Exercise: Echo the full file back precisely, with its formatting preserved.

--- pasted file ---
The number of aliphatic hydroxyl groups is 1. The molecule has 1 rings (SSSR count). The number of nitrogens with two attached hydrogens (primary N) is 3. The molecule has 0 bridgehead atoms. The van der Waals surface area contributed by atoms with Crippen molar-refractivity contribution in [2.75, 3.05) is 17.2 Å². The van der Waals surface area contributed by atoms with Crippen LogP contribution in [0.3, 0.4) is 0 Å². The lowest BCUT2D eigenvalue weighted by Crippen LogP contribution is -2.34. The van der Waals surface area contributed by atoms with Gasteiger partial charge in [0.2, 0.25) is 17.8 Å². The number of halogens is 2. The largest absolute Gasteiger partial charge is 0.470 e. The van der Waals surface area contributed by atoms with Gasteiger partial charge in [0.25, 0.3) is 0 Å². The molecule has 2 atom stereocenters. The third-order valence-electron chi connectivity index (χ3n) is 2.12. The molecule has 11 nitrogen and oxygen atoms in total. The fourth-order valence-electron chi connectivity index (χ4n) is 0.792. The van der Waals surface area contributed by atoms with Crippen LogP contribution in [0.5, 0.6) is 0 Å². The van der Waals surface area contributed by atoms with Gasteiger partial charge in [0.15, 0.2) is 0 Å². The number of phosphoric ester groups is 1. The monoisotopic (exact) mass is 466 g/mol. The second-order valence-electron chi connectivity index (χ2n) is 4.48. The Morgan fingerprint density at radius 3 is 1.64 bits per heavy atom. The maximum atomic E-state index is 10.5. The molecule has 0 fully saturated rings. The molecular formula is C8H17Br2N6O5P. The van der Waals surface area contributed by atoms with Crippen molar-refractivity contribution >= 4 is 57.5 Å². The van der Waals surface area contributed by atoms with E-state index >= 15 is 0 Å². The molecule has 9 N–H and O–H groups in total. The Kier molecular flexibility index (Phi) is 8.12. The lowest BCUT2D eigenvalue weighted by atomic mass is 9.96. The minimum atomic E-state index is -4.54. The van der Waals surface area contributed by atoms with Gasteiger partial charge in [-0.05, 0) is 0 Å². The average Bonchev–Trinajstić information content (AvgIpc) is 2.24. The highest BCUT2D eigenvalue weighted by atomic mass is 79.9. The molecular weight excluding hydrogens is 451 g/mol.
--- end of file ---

The number of aliphatic hydroxyl groups is 1. The molecule has 1 rings (SSSR count). The number of nitrogens with two attached hydrogens (primary N) is 3. The molecule has 0 bridgehead atoms. The van der Waals surface area contributed by atoms with Crippen molar-refractivity contribution in [2.75, 3.05) is 17.2 Å². The van der Waals surface area contributed by atoms with Crippen LogP contribution in [0.3, 0.4) is 0 Å². The lowest BCUT2D eigenvalue weighted by Crippen LogP contribution is -2.34. The van der Waals surface area contributed by atoms with Gasteiger partial charge in [0.2, 0.25) is 17.8 Å². The number of halogens is 2. The largest absolute Gasteiger partial charge is 0.470 e. The van der Waals surface area contributed by atoms with Gasteiger partial charge in [0.25, 0.3) is 0 Å². The molecule has 2 atom stereocenters. The third-order valence-electron chi connectivity index (χ3n) is 2.12. The molecule has 11 nitrogen and oxygen atoms in total. The fourth-order valence-electron chi connectivity index (χ4n) is 0.792. The van der Waals surface area contributed by atoms with Crippen LogP contribution in [0.5, 0.6) is 0 Å². The van der Waals surface area contributed by atoms with Gasteiger partial charge in [0.15, 0.2) is 0 Å². The number of phosphoric ester groups is 1. The monoisotopic (exact) mass is 466 g/mol. The second-order valence-electron chi connectivity index (χ2n) is 4.48. The Morgan fingerprint density at radius 3 is 1.64 bits per heavy atom. The maximum atomic E-state index is 10.5. The molecule has 0 fully saturated rings. The molecular formula is C8H17Br2N6O5P. The van der Waals surface area contributed by atoms with Crippen molar-refractivity contribution >= 4 is 57.5 Å². The van der Waals surface area contributed by atoms with E-state index >= 15 is 0 Å². The molecule has 9 N–H and O–H groups in total. The Kier molecular flexibility index (Phi) is 8.12. The lowest BCUT2D eigenvalue weighted by atomic mass is 9.96. The minimum atomic E-state index is -4.54. The van der Waals surface area contributed by atoms with Gasteiger partial charge in [-0.05, 0) is 0 Å². The average Bonchev–Trinajstić information content (AvgIpc) is 2.24. The highest BCUT2D eigenvalue weighted by atomic mass is 79.9. The molecular weight excluding hydrogens is 451 g/mol.